Stephanie Kang




Like Mike, single-channel video, 03:30 minutes, 2014


There is no person alive on this earth who hasn't heard the name "Michael Jordan". The symbolic 23 will forever be connected to the icon, and his Jumpman figure will never be forgotten. And over his two-decade career, with countless awards, trophies, and bronze statues, he has been venerated as more than just a man—he made us all believe that he could fly. Michael Jordan has become an earthly bound deity of the '80s and '90s.


And in 1984, Michael Jordan's herculean powers were garnered in Nike's first model of the Air Jordan 1. Banned by NBA Commissioner David Stern, the shoes became the bad boys of the court, making them even more desirable to the public. These products were seen as a physical manifestation of MJ's supernatural powers, making its possessors run faster and jump higher than any other competitor. By simply owning the shoes, we too could fly high like Mike.


In Nike's classic 1989 collaborative commercial with Spike Lee's character Mars Blackmon, the question is posed: what is it that makes Mike the best player in the universe? "It's gotta be the shoes." It's not his height. "It's gotta be the shoes." It's not the endless hours of practice. "It's gotta be the shoes." It's not his God-gifted talent. "IT'S GOTTA BE THE SHOES." Shoes give their wearers a special power. Without them, we are not special. Without them, we are nothing. The shoes give us status. The shoes give us meaning. We don't want the Payless knockoffs. We need THE shoes, for they are the only shoes that matter. By wearing Michael Jordan's shoes, we then become like Mike.


According to Joanne Finkelstein, "We can, if we desire, make ourselves in our own image by employing the wide range of products and services designed for self-enhancement that are available in the consumer marketplace." Our identities are formed around what we buy, and shopping can be seen as a form of self-curation that brings validation to who we are, or rather, who we would like to be. Therefore, shoes give others a signal as to how we would like to define ourselves. Uggs tell others that we are basic. Crocs tell others that we prefer comfort over fashion. Toms tell others that we are humanitarians (or would at least like to be perceived as one). And Air Jordans tell others that we are straight up ballers.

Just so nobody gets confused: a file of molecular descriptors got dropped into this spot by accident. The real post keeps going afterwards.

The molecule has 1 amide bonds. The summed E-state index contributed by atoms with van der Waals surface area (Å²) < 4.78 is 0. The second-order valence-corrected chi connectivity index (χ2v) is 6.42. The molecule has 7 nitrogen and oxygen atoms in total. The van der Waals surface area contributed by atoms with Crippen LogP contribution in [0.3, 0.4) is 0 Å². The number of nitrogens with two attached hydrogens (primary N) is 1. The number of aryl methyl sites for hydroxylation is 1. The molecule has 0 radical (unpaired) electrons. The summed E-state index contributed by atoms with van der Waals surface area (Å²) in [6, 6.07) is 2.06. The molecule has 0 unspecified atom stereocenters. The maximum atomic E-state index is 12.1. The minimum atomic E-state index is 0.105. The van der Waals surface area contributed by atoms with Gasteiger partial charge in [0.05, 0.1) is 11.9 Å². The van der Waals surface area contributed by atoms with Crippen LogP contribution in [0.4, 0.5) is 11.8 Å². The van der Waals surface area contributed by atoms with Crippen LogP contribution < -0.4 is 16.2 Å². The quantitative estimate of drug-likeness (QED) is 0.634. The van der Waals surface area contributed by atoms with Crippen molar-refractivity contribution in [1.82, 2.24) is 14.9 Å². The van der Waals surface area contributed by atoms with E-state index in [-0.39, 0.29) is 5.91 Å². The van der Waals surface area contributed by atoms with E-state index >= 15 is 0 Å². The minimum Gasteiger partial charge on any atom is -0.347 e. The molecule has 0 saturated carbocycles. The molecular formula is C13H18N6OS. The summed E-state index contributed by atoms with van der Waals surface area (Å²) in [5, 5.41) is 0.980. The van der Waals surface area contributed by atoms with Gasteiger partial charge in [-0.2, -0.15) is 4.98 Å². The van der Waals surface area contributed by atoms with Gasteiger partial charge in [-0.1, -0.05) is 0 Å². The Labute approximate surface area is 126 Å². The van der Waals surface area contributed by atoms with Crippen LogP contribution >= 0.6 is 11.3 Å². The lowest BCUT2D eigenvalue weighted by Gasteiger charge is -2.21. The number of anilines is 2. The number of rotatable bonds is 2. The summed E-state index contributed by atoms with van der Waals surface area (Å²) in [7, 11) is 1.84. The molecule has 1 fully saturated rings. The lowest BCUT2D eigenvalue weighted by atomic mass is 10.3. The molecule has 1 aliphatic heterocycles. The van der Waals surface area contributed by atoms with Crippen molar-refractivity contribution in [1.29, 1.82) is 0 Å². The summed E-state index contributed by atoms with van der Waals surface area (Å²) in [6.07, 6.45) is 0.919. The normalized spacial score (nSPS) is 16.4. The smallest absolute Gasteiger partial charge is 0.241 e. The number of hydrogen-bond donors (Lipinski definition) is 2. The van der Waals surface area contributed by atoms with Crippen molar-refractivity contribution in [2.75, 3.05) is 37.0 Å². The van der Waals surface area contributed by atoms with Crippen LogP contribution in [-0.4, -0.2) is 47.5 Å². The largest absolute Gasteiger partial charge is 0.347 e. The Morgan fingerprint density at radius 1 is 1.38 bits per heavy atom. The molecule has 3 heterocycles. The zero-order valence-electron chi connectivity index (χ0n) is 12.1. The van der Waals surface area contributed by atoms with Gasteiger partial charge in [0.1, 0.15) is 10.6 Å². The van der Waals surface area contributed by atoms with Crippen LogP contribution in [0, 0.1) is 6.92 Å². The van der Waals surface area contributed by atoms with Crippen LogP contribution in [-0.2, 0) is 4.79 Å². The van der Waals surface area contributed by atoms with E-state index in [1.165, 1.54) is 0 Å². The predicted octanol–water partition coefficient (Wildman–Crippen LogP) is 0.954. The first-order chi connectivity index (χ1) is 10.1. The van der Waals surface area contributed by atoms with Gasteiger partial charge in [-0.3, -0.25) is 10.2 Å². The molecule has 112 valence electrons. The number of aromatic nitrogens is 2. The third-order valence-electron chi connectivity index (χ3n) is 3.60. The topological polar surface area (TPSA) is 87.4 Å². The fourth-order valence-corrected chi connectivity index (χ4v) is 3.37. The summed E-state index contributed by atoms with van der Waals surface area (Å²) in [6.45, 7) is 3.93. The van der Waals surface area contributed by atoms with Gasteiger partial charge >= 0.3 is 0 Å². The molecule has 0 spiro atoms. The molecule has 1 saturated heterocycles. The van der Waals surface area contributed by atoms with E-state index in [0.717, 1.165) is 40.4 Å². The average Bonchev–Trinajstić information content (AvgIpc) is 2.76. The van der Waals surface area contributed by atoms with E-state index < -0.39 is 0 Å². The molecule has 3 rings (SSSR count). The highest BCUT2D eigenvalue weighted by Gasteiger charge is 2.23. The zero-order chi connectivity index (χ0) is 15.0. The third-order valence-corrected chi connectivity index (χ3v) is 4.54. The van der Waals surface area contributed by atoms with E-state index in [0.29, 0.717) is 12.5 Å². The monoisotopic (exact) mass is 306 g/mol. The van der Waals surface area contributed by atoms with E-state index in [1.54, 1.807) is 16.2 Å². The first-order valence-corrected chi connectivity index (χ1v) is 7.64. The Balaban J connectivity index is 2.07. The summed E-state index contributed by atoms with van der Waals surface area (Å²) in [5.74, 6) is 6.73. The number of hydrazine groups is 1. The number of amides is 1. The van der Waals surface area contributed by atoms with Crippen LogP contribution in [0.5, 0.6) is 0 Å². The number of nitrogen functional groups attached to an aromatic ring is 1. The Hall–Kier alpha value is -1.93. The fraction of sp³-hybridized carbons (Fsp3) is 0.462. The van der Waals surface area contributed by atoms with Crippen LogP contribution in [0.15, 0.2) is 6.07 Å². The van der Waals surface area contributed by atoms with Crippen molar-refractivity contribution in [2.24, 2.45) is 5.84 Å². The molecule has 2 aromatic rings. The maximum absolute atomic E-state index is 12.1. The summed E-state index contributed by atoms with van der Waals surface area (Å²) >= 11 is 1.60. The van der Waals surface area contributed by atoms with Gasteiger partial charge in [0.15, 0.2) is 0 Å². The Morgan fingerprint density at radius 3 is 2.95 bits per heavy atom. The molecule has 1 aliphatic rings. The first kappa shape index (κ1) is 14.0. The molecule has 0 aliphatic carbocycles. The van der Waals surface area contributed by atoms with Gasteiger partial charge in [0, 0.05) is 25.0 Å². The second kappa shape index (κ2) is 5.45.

So do the Air Jordan shoes really give us this "special" unknowable power, like when Calvin Cambridge (played by Lil' Bow Wow) put on the MJ shoes in the 2002 film Like Mike? No, unfortunately that fantasy only exists with the help of Hollywood special effects. But that really doesn't matter. The illusion is enough to satisfy the customer. By simply owning the shoes, the symbol of what they represent is passed on to us. We become like Mike. We become special. We become superhuman. We believe we can fly.